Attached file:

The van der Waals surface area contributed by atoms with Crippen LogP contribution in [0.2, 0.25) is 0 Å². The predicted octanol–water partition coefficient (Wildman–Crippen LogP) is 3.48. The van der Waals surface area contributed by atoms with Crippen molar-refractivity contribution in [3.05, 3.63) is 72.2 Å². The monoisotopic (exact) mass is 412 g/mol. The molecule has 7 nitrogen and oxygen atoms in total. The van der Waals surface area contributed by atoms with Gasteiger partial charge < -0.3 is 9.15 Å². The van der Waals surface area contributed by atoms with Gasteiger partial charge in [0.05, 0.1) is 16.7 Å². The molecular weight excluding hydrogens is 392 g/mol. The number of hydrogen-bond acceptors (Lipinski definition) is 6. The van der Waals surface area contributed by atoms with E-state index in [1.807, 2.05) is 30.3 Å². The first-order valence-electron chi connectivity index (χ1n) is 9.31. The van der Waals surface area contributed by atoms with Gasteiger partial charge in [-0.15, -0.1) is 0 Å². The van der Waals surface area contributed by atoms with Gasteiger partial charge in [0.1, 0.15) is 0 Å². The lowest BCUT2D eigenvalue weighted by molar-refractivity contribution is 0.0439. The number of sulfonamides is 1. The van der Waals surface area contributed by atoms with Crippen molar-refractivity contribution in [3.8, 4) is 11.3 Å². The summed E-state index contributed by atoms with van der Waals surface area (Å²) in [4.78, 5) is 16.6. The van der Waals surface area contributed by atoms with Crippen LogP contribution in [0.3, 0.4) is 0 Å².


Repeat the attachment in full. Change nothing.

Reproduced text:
The van der Waals surface area contributed by atoms with Crippen LogP contribution in [0.2, 0.25) is 0 Å². The predicted octanol–water partition coefficient (Wildman–Crippen LogP) is 3.48. The van der Waals surface area contributed by atoms with Crippen molar-refractivity contribution in [3.05, 3.63) is 72.2 Å². The monoisotopic (exact) mass is 412 g/mol. The molecule has 7 nitrogen and oxygen atoms in total. The van der Waals surface area contributed by atoms with Gasteiger partial charge < -0.3 is 9.15 Å². The van der Waals surface area contributed by atoms with Gasteiger partial charge in [0.05, 0.1) is 16.7 Å². The molecular weight excluding hydrogens is 392 g/mol. The number of hydrogen-bond acceptors (Lipinski definition) is 6. The van der Waals surface area contributed by atoms with E-state index in [1.807, 2.05) is 30.3 Å². The first-order valence-electron chi connectivity index (χ1n) is 9.31. The van der Waals surface area contributed by atoms with Gasteiger partial charge in [-0.15, -0.1) is 0 Å². The van der Waals surface area contributed by atoms with Gasteiger partial charge in [0.1, 0.15) is 0 Å². The lowest BCUT2D eigenvalue weighted by molar-refractivity contribution is 0.0439. The number of sulfonamides is 1. The van der Waals surface area contributed by atoms with Crippen molar-refractivity contribution in [3.8, 4) is 11.3 Å². The summed E-state index contributed by atoms with van der Waals surface area (Å²) in [4.78, 5) is 16.6. The van der Waals surface area contributed by atoms with Crippen LogP contribution in [0.3, 0.4) is 0 Å².